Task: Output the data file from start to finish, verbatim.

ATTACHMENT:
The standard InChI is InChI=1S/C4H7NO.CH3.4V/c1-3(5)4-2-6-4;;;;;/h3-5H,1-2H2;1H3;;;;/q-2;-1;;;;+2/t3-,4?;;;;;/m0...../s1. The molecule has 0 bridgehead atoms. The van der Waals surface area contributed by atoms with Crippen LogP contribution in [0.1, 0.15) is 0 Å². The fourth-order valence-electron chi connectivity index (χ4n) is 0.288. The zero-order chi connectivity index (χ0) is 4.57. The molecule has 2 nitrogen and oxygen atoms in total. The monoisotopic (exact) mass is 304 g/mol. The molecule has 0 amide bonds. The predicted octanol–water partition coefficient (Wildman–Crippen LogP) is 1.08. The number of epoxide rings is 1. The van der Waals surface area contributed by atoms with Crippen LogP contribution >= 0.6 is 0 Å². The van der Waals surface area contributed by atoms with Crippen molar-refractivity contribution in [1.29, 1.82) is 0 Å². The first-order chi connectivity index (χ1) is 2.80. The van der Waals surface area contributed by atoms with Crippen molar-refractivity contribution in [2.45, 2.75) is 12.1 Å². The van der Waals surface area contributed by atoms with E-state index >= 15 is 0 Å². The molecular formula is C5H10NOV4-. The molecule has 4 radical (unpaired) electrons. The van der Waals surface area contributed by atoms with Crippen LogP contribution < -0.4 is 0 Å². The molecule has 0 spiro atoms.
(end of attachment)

The standard InChI is InChI=1S/C4H7NO.CH3.4V/c1-3(5)4-2-6-4;;;;;/h3-5H,1-2H2;1H3;;;;/q-2;-1;;;;+2/t3-,4?;;;;;/m0...../s1. The molecule has 0 bridgehead atoms. The van der Waals surface area contributed by atoms with Crippen LogP contribution in [0.1, 0.15) is 0 Å². The fourth-order valence-electron chi connectivity index (χ4n) is 0.288. The zero-order chi connectivity index (χ0) is 4.57. The molecule has 2 nitrogen and oxygen atoms in total. The monoisotopic (exact) mass is 304 g/mol. The molecule has 0 amide bonds. The predicted octanol–water partition coefficient (Wildman–Crippen LogP) is 1.08. The number of epoxide rings is 1. The van der Waals surface area contributed by atoms with Crippen LogP contribution >= 0.6 is 0 Å². The van der Waals surface area contributed by atoms with Crippen molar-refractivity contribution in [1.29, 1.82) is 0 Å². The first-order chi connectivity index (χ1) is 2.80. The van der Waals surface area contributed by atoms with Crippen molar-refractivity contribution in [2.45, 2.75) is 12.1 Å². The van der Waals surface area contributed by atoms with E-state index >= 15 is 0 Å². The molecular formula is C5H10NOV4-. The molecule has 4 radical (unpaired) electrons. The van der Waals surface area contributed by atoms with Crippen LogP contribution < -0.4 is 0 Å². The molecule has 0 spiro atoms.